Chrome tip No. 32Put that Casio down: You can perform calculations right in Chrome’s Omnibox. Type any mathematical command into the box — 432*324, 50/7, or whatever your heart desires — and your answer will appear before you even hit Enter.
Chrome tip No. 33You can quickly check out the cache of any Web page by typing cache:website.cominto Chrome’s Omnibox.
Chrome tip No. 34Need to restart Chrome in a jiff? Type chrome://restart into the browser’s Omnibox. But use caution with that command; if you’ve set your browser to automatically restore open tabs when it restarts, you could find yourself in an endless loop of relaunching.
Chrome tip No. 35Save yourself some time and stop typing www and .com into Web addresses. Just type the main part of the site’s name — infoworld, for instance — then hit Ctrl and Enter. Chrome will fill in the rest for you.
Chrome tip No. 36Put some extra language knowledge into your browser by adding in the officialGoogle Dictionary extension. With it in place, you can double-click any word on the Web to see a pop-up bubble with its definition.
Chrome tip No. 37Chrome lets you paste text into the browser without any formatting, which can be useful when you want words without any links, colors, or fonts attached for an email, online document, or other Web-based text field. Ctrl-Shift-V is the command to remember.
Chrome tip No. 38Ever want to copy a file to your desktop after you’ve downloaded it? Easy: Click the file’s tile in the download bar at the bottom of your browser and drag it directly onto your desktop.
Chrome tip No. 39You can drag a file from the download bar directly into an online service, too — like Google Drive, Dropbox, or Gmail. The file will be uploaded without any extra effort on your behalf.
Chrome tip No. 40Try right-clicking on a tab’s title at the top of your browser. You’ll find a pop-up list of advanced options — everything from duplicating the tab to closing all other tabs to its right.
Chrome tip No. 41When there’s a tab you want to keep open, use Chrome’s Pin command — located in the right-click menu mentioned in the previous tip. Pinning a tab will cause it to stay in place in a sized-down notch at the left side of the window.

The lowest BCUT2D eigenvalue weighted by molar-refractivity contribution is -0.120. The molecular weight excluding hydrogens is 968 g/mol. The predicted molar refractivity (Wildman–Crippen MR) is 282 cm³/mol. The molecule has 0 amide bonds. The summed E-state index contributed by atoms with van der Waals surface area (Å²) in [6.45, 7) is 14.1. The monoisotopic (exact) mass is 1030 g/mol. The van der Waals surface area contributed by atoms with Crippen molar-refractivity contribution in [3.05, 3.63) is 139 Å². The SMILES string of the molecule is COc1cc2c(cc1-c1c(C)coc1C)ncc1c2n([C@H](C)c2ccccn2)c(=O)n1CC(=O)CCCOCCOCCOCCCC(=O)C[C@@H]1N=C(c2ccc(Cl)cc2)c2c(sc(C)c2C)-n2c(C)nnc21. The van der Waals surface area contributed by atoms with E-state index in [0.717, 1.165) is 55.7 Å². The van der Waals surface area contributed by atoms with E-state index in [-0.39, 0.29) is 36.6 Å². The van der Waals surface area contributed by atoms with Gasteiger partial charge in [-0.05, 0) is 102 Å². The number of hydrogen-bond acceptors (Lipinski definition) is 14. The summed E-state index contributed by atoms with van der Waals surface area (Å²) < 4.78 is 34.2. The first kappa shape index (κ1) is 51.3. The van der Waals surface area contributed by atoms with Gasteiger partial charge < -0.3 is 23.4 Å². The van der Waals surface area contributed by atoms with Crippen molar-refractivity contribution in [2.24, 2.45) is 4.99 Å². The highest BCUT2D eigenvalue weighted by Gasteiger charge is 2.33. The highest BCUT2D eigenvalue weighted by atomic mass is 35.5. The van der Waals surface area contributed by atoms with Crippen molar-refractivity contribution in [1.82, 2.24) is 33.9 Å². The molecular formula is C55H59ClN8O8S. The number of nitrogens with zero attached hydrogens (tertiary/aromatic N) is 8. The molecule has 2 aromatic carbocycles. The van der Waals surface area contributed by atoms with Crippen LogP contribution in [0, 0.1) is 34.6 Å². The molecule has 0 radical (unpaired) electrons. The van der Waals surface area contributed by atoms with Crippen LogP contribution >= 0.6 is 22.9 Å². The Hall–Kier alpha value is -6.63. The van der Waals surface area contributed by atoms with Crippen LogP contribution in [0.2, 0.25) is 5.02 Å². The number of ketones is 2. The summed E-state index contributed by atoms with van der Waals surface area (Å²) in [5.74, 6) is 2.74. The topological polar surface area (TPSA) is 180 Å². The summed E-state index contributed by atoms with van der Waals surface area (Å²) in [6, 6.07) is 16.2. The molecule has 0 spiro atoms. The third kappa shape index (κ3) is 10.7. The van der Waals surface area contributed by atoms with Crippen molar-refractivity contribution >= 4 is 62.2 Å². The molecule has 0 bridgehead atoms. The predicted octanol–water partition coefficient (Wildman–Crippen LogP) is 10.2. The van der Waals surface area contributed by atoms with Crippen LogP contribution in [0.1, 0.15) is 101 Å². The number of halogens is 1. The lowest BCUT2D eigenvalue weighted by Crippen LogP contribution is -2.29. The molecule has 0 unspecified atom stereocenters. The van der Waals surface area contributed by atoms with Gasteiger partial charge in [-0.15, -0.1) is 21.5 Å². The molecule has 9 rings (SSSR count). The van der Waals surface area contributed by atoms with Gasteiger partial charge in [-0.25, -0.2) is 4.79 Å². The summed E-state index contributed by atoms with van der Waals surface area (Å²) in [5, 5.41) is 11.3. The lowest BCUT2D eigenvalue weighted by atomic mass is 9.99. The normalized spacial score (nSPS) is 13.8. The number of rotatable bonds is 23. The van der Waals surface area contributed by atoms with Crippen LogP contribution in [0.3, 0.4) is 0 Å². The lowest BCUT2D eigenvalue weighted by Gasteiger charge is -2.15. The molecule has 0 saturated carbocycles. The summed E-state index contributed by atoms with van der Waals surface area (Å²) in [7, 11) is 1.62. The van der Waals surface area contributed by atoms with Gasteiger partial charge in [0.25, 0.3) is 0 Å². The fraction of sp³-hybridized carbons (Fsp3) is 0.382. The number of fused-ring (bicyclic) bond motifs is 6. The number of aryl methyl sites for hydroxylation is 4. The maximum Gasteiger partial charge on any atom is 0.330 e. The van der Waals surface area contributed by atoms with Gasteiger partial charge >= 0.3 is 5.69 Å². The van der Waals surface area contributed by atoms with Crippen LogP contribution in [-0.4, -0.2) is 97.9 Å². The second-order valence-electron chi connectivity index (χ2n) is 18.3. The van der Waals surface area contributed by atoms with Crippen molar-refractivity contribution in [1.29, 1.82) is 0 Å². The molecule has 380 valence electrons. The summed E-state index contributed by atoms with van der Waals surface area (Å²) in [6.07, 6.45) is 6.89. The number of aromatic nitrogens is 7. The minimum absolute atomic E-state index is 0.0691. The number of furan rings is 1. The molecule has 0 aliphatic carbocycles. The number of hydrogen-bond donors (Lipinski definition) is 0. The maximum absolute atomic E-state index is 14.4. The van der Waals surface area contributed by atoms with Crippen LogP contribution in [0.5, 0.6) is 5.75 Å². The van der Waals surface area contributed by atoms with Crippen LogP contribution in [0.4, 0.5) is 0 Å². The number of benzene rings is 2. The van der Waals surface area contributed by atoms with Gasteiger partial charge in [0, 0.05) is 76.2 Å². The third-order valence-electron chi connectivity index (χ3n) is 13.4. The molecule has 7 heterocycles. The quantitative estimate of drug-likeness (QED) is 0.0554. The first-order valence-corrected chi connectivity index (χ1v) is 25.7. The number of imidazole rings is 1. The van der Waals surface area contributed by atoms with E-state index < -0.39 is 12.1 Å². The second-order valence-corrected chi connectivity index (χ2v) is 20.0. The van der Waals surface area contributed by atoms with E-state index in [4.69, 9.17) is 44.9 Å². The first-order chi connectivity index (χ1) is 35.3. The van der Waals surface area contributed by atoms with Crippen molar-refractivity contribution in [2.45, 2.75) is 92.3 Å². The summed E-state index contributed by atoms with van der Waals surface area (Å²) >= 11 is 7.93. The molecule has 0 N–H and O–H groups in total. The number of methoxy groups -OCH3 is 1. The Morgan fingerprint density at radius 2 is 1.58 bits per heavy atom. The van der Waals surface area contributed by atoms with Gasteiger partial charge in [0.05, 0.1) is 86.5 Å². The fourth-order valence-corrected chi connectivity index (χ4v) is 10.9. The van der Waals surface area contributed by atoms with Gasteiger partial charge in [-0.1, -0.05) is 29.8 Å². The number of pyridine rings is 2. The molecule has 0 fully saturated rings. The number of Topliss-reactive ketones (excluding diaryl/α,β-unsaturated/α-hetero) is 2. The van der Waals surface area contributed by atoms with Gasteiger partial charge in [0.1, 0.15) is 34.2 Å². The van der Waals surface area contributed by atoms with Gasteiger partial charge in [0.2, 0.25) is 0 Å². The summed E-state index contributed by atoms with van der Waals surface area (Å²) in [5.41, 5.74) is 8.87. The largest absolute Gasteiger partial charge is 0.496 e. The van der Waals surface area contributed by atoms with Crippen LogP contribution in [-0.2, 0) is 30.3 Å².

Chrome tip No. 42Chrome can act as a basic file explorer for your computer. On a Windows machine, try typing C:\ into the Omnibox to start navigating around.
Chrome tip No. 43You can save files directly from the Web to Google Drive. Grab Google’s officialSave to Google Drive extension and you’ll gain an option to save both full pages and individual files by right-clicking as you surf.
Chrome tip No. 45Clicking the icon immediately to the left of a URL in the Omnibox — usually either a document or a padlock symbol — will show you a hefty set of data about the site you’re viewing, including what permissions it requires, what cookies it’s utilizing, and when you first visited it.
Chrome tip No. 46Keep your Chrome bookmarks, extensions, and settings separate from other users of your computer by setting up multiple Chrome profiles. Open the main Chrome menu, find the section labeled “Users,” and click the “Add new user” button to add profiles beyond your own.
Chrome tip No. 47Chrome has its own basic tool for sharing your screen with other computers: All you need is Google’s official Chrome Remote Desktop extension. It allows you to establish secure connections for remote support or for your own remote access to apps and files.
Chrome tip No. 48 Peek under the hood of any Web page by right-clicking on the screen and selecting the “Inspect element” option from the menu that appears. It’ll let you dig into any part of the page’s code.
Chrome tip No. 49Chrome has its own Task Manager, similar to Windows. If you’re ever wondering how much memory each of your tabs is using, press Shift-Esc. You can manually terminate any tab or process from that tool as well.
Chrome tip No. 50 Feeling adventurous? Give one of Chrome’s advanced channels a whirl. You can use the beta channel, which typically gets features a month or more before the stable version of the browser, or the dev channel, which is updated frequently with fresh and often raw additions. If you’re feeling especially bold, there’s also a version of Chrome called Canary that runs as a stand-alone program and has “bleeding edge” daily builds.
As you’d imagine, the Chrome channels get increasingly less stable — and thus more prone to glitches — as you move up the ladder. Use a nonstable channel only if you’re comfortable with that sort of environment.